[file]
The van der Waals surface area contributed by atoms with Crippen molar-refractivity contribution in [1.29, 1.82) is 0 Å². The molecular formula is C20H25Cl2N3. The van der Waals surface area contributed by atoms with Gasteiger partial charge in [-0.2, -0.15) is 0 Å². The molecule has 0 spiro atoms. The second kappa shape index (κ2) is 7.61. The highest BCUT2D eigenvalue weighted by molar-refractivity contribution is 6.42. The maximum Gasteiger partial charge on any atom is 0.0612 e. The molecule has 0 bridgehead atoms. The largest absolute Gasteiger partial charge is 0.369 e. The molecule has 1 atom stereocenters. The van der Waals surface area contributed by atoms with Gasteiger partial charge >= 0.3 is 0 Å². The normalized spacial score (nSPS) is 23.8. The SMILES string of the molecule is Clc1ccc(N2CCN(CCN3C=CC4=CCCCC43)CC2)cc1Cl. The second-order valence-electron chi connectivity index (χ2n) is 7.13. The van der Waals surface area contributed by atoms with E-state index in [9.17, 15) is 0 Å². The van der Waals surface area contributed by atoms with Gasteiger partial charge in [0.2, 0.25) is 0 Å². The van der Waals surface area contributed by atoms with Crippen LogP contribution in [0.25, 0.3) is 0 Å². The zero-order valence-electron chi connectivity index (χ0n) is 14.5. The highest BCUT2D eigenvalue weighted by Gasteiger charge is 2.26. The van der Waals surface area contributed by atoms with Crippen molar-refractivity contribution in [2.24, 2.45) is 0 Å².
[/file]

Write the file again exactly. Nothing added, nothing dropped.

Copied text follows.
The van der Waals surface area contributed by atoms with Crippen molar-refractivity contribution in [1.29, 1.82) is 0 Å². The molecular formula is C20H25Cl2N3. The van der Waals surface area contributed by atoms with Gasteiger partial charge in [-0.2, -0.15) is 0 Å². The molecule has 0 spiro atoms. The second kappa shape index (κ2) is 7.61. The highest BCUT2D eigenvalue weighted by molar-refractivity contribution is 6.42. The maximum Gasteiger partial charge on any atom is 0.0612 e. The molecule has 0 bridgehead atoms. The largest absolute Gasteiger partial charge is 0.369 e. The molecule has 1 atom stereocenters. The van der Waals surface area contributed by atoms with Gasteiger partial charge >= 0.3 is 0 Å². The normalized spacial score (nSPS) is 23.8. The SMILES string of the molecule is Clc1ccc(N2CCN(CCN3C=CC4=CCCCC43)CC2)cc1Cl. The second-order valence-electron chi connectivity index (χ2n) is 7.13. The van der Waals surface area contributed by atoms with E-state index in [9.17, 15) is 0 Å². The van der Waals surface area contributed by atoms with Gasteiger partial charge in [0.2, 0.25) is 0 Å². The van der Waals surface area contributed by atoms with Crippen LogP contribution in [0.25, 0.3) is 0 Å². The zero-order valence-electron chi connectivity index (χ0n) is 14.5. The highest BCUT2D eigenvalue weighted by Gasteiger charge is 2.26. The van der Waals surface area contributed by atoms with Crippen molar-refractivity contribution in [2.24, 2.45) is 0 Å².